image_printPrint Page

When living with a chronic condition like diabetes, can one be healthy despite the 24/7 condition?

The American Heritage Dictionary of the English Language has the same definition as the Merriam-Webster dictionary for the word “Healthy”.

> Enjoying good health
> Possessing good health
> Free from disease

This word gets thrown around a lot when it comes to exercise, food, mental and emotional health and even hydration. It seems to be an arbitrary word given the understanding of the word takes on different meaning by each person who uses it relative to their personal needs. It gets even more confusing when a popular personality defines what gave them success as the “healthy” option. People end up thinking they need to jump ship from their plan and follow what clearly worked the best for this online influencer.

So, how do we define health?

Here it depends on where you start your search. Are you looking to simply know how to live the best life you can? Then, looking at the word healthy means exploring all aspects of life that would meet the need to truly be in good health or free from disease as long as possible.  Realize this encompasses all areas of life decisions. Exercise or activity to keep our muscles strong, bones intact and blood glucose managed. This would include benefits to insulin sensitivity and even to ensure proper digestive function.  Nutrient-dense intake of a variety of foods. Mental well-being to ensure decisions made are in line with our goals as happiness/emotional factors play a significant role in “health”. Sleep is another area to look at when considering a healthy habit or lifestyle. Poor sleep quality impacts decisions, food choices and energy levels as well as stress levels.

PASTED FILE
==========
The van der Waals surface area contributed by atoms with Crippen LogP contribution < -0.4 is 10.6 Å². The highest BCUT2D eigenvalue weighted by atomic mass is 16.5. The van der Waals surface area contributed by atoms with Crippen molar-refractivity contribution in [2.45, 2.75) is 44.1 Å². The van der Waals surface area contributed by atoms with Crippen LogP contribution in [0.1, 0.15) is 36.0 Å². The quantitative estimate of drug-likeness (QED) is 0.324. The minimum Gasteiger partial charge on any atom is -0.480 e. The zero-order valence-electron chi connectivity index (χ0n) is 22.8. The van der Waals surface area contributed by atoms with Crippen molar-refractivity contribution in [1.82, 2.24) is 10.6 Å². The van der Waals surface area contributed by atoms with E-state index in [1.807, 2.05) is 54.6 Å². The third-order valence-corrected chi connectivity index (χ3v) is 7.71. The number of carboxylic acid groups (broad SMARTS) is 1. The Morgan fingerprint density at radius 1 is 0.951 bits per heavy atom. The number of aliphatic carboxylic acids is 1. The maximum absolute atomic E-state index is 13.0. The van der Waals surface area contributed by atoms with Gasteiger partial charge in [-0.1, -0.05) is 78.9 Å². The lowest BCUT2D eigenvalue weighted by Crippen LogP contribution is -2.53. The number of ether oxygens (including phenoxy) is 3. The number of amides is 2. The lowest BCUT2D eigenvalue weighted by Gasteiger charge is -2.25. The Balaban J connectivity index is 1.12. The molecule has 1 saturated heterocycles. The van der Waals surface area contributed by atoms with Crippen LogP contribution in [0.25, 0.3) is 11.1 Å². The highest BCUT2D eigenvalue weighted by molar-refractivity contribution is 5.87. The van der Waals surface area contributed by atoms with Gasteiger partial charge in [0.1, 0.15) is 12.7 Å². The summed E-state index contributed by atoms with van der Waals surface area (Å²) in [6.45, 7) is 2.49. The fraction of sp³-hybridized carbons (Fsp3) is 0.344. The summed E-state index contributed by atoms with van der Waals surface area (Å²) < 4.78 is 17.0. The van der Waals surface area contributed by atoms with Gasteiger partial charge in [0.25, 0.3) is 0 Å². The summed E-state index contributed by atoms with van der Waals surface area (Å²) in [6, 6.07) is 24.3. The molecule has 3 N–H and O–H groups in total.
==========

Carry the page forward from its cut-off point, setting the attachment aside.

healthy life

You can see that simply throwing the word healthy into any of these areas that impact life seems to imply there is a simple fix to living a good life.  It is frustrating when there is conflicting information about what one group defines as “healthy” compared to another group with different research. Without considering all aspects of life, as a registered dietitian it is unbelievably annoying to see the word in so many places with less-than-optimal definition on the individual level. No wonder so many people are confused about what to fuel their bodies with day to day.  Definition of a healthy diet is consistently shifting from one research article to another with opinions weighing heavily in what is reported.

As we learn more about the role nutrients in food play into optimal life vs disease we should be adapting and adjusting.  What appears to be happening however is a fight between groups that believe their information is what’s right for everyone.

Looking at food as one area to focus, there is a good place to start, and you must consider what it is you are aiming to achieve in making any change to your fueling plan.

Each year a new report by US News and World Report comes out and it highlights the most popular diet trends. The great thing about this article is that it rates the plans with statistical information from research and shows which ones are more likely to promote optimal health. The reports include the pros and cons for each, as well as which one may be better for specific health conditions.  It also includes info about which are the worst with reasons for the lack of long-term health benefits or the reasons why people were unable to stick with the plan for the long haul.

The word “healthy” should be taken to mean you are doing everything to enjoy life free from disease. When living with diabetes, “healthy” can take on the meaning of living life without adding factors that take away from the optimal function of the body. As noted earlier, this means considering food/nutrients/activity/stress and sleep as factors to manage. Each of these has an impact on blood glucose as well as on the action of medication (sensitivity vs resistance). To truly live healthy, we must consider what outcome we want and what area of our life to give focus or energy to. Where our focus goes, energy flows and we can live healthfully even with diabetes.

image_printPrint Page